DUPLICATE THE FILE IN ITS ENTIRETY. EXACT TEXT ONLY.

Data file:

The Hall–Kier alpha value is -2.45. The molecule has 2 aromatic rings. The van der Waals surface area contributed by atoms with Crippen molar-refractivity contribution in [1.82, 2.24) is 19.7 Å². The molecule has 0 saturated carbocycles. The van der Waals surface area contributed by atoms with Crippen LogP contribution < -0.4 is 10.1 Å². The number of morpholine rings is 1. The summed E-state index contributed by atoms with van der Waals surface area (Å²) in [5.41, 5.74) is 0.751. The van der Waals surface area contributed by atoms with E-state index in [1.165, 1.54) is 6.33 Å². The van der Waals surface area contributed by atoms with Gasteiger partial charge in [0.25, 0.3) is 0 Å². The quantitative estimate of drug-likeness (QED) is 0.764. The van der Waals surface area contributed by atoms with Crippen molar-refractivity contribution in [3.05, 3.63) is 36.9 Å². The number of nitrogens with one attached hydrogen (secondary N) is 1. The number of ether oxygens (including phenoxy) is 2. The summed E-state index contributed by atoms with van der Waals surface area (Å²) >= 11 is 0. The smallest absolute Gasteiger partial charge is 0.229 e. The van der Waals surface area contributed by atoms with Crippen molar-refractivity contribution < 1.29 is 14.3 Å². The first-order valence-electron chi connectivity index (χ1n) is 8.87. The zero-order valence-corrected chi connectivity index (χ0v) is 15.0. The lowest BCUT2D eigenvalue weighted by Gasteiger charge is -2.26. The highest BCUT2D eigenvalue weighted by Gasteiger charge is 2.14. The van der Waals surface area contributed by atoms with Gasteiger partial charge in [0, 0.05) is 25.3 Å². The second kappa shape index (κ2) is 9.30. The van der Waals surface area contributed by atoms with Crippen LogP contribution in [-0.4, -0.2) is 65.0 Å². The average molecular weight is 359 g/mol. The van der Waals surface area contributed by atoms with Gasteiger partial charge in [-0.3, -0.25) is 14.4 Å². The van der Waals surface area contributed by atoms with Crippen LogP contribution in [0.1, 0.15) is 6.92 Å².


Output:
The Hall–Kier alpha value is -2.45. The molecule has 2 aromatic rings. The van der Waals surface area contributed by atoms with Crippen molar-refractivity contribution in [1.82, 2.24) is 19.7 Å². The molecule has 0 saturated carbocycles. The van der Waals surface area contributed by atoms with Crippen LogP contribution < -0.4 is 10.1 Å². The number of morpholine rings is 1. The summed E-state index contributed by atoms with van der Waals surface area (Å²) in [5.41, 5.74) is 0.751. The van der Waals surface area contributed by atoms with E-state index in [1.165, 1.54) is 6.33 Å². The van der Waals surface area contributed by atoms with Gasteiger partial charge in [0.25, 0.3) is 0 Å². The quantitative estimate of drug-likeness (QED) is 0.764. The van der Waals surface area contributed by atoms with Crippen molar-refractivity contribution in [3.05, 3.63) is 36.9 Å². The number of nitrogens with one attached hydrogen (secondary N) is 1. The number of ether oxygens (including phenoxy) is 2. The summed E-state index contributed by atoms with van der Waals surface area (Å²) >= 11 is 0. The smallest absolute Gasteiger partial charge is 0.229 e. The van der Waals surface area contributed by atoms with Crippen molar-refractivity contribution < 1.29 is 14.3 Å². The first-order valence-electron chi connectivity index (χ1n) is 8.87. The zero-order valence-corrected chi connectivity index (χ0v) is 15.0. The lowest BCUT2D eigenvalue weighted by Gasteiger charge is -2.26. The highest BCUT2D eigenvalue weighted by Gasteiger charge is 2.14. The van der Waals surface area contributed by atoms with Gasteiger partial charge in [0, 0.05) is 25.3 Å². The second kappa shape index (κ2) is 9.30. The van der Waals surface area contributed by atoms with Crippen LogP contribution in [-0.4, -0.2) is 65.0 Å². The average molecular weight is 359 g/mol. The van der Waals surface area contributed by atoms with Gasteiger partial charge in [-0.3, -0.25) is 14.4 Å². The van der Waals surface area contributed by atoms with Crippen LogP contribution in [0.1, 0.15) is 6.92 Å².